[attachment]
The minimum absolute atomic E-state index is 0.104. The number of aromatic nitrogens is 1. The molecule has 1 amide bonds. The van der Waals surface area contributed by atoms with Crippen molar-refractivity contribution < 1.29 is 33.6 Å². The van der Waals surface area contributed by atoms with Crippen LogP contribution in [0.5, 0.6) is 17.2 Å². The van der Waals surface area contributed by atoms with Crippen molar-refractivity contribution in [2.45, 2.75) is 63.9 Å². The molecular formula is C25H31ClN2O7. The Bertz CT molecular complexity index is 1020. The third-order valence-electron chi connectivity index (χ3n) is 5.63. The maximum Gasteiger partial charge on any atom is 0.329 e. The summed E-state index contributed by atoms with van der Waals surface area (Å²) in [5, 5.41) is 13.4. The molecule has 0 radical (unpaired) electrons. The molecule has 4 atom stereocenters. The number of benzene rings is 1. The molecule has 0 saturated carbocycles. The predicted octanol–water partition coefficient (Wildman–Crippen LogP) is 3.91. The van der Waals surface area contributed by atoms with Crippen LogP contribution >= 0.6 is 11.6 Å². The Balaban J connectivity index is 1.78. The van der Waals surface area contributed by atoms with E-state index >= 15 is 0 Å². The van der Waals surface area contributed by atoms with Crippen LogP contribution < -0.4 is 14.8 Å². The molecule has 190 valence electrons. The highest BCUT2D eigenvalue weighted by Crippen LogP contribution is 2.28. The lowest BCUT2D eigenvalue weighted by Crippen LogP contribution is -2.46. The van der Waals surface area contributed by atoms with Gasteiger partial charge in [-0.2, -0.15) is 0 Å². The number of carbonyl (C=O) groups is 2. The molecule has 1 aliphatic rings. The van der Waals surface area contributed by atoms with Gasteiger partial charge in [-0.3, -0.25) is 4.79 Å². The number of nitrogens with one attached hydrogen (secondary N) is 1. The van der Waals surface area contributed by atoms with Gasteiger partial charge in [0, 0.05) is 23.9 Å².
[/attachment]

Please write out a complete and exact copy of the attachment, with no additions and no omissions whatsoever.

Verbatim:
The minimum absolute atomic E-state index is 0.104. The number of aromatic nitrogens is 1. The molecule has 1 amide bonds. The van der Waals surface area contributed by atoms with Crippen molar-refractivity contribution < 1.29 is 33.6 Å². The van der Waals surface area contributed by atoms with Crippen LogP contribution in [0.5, 0.6) is 17.2 Å². The van der Waals surface area contributed by atoms with Crippen molar-refractivity contribution in [2.45, 2.75) is 63.9 Å². The molecular formula is C25H31ClN2O7. The Bertz CT molecular complexity index is 1020. The third-order valence-electron chi connectivity index (χ3n) is 5.63. The maximum Gasteiger partial charge on any atom is 0.329 e. The summed E-state index contributed by atoms with van der Waals surface area (Å²) in [5, 5.41) is 13.4. The molecule has 0 radical (unpaired) electrons. The molecule has 4 atom stereocenters. The number of benzene rings is 1. The molecule has 0 saturated carbocycles. The predicted octanol–water partition coefficient (Wildman–Crippen LogP) is 3.91. The van der Waals surface area contributed by atoms with Crippen LogP contribution >= 0.6 is 11.6 Å². The Balaban J connectivity index is 1.78. The van der Waals surface area contributed by atoms with E-state index >= 15 is 0 Å². The van der Waals surface area contributed by atoms with Crippen LogP contribution < -0.4 is 14.8 Å². The molecule has 190 valence electrons. The highest BCUT2D eigenvalue weighted by Crippen LogP contribution is 2.28. The lowest BCUT2D eigenvalue weighted by Crippen LogP contribution is -2.46. The van der Waals surface area contributed by atoms with Gasteiger partial charge in [-0.2, -0.15) is 0 Å². The number of carbonyl (C=O) groups is 2. The molecule has 1 aliphatic rings. The van der Waals surface area contributed by atoms with Gasteiger partial charge in [-0.3, -0.25) is 4.79 Å². The number of nitrogens with one attached hydrogen (secondary N) is 1. The van der Waals surface area contributed by atoms with Gasteiger partial charge in [0, 0.05) is 23.9 Å².